Some writers use rewards to spur them to write, disciplining themselves to deny the rewards when they don’t reach word count or page number goals. Some writers research to break free of the fog, finding it stimulates new ways of thinking and various ideas that can open the mind and free it to write. Many find that discipline is key. For me, when discipline in one area drops, I find it bleeds into others. If I get lazy with exercise, I get lazy with writing, diet, bill paying, and so much more. So having focus in one area affects the others and it is key to my writing therefore to maintain a lifestyle of discipline in many areas. Certainly taking breaks to walk my dogs or exercise is a very good way to unblock by getting my mind on other things and pondering the scene and the questions I need to answer to be able to write. It will be different for every writer, so until you find the best method for you, experimentation may be necessary. But all of this is part of finding the way to write that works best for you.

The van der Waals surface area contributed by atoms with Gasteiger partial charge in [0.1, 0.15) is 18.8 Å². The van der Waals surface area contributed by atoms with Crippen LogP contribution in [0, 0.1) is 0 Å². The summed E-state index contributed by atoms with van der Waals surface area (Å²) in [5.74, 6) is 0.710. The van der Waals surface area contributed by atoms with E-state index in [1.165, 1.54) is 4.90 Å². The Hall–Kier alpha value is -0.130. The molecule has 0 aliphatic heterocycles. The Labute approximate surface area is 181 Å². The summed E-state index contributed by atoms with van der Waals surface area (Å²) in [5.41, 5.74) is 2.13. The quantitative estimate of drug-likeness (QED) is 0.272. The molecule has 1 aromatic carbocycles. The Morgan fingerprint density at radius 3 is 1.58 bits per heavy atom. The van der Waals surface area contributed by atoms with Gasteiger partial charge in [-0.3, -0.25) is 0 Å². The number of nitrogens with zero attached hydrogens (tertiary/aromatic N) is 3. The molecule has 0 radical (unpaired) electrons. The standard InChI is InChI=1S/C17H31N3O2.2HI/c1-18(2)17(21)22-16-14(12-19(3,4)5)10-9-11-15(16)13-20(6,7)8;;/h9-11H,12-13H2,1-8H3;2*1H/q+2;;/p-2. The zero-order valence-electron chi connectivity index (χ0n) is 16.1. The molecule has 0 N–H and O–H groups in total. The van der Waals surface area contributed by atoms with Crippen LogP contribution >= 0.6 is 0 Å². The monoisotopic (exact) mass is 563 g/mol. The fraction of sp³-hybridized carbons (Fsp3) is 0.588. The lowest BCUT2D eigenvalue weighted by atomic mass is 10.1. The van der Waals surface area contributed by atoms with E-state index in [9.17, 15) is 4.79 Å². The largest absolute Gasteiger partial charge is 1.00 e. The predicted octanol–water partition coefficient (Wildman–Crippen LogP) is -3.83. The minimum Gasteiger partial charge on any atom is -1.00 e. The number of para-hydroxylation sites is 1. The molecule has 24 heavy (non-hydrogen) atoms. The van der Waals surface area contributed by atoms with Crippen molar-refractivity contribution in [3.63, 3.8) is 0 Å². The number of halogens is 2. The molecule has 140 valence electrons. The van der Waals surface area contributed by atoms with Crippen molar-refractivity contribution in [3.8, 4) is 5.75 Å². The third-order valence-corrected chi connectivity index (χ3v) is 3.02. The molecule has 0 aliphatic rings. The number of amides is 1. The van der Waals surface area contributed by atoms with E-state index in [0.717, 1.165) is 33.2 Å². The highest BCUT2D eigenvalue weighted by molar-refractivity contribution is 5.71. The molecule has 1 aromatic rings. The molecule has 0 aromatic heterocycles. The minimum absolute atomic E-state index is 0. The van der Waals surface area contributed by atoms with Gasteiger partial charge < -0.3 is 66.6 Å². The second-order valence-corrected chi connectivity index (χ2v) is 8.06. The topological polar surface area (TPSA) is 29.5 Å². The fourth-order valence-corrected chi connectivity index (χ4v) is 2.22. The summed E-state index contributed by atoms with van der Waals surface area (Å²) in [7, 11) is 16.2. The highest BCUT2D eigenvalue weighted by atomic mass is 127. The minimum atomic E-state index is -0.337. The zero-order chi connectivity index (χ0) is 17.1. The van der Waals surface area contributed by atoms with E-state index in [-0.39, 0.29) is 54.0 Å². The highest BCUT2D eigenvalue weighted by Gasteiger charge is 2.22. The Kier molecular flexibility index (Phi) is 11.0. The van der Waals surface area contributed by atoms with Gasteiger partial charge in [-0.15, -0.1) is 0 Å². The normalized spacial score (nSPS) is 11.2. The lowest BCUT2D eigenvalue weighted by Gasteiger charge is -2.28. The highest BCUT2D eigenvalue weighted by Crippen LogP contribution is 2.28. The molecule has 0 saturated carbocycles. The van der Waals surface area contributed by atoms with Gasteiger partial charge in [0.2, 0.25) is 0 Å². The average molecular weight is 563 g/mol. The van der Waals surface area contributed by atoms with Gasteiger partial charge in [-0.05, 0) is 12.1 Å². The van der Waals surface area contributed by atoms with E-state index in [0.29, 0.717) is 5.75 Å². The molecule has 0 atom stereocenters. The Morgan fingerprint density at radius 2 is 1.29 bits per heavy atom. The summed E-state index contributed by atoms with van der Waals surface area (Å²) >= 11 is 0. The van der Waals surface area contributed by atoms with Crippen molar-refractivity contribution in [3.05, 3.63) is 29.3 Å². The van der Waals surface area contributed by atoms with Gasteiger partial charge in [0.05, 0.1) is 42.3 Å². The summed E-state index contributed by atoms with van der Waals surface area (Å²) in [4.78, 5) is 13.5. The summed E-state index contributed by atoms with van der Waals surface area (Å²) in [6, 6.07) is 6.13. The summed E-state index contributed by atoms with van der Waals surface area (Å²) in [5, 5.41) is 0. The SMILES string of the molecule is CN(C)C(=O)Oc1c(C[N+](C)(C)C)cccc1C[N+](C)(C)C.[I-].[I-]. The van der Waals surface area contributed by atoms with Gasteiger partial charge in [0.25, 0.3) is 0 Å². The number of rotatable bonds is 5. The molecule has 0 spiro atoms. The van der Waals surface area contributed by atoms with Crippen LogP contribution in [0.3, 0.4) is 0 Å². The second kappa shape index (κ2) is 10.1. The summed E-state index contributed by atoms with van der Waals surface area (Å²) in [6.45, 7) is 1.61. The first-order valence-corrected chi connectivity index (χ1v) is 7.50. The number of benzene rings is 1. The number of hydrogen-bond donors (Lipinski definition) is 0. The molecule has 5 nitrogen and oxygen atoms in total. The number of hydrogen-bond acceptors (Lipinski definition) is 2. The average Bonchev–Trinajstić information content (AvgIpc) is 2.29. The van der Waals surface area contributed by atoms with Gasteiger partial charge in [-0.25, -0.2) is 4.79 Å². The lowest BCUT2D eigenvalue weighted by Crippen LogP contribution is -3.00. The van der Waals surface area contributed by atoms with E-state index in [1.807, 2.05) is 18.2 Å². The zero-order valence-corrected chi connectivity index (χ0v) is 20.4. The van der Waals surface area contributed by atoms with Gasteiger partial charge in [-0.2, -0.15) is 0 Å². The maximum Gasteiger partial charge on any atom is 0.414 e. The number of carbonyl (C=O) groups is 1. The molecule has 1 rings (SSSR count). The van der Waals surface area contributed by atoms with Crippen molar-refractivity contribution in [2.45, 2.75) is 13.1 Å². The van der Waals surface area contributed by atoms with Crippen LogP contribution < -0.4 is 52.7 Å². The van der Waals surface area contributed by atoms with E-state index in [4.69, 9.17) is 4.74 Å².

Whatever you wind up doing, it may also help to have some idea of the climax you are working toward to write the middle that leads there. This is why the structural outlines I suggested in Chapter 2 can be good road maps to help you write. After all, knowing the goal and the destination is often the best way to sort out how to get there. And in fulfilling the promise of a satisfying climax, it is helpful to know where you’re going so you can set it up properly with foreshadowing, character growth, plot twists, clues, and the various pieces it will take for everything to fall in place that allow the climax to satisfy us both mentally and emotionally.

Next week, in Part 3, we will consider the Ending of your story—especially the Climax.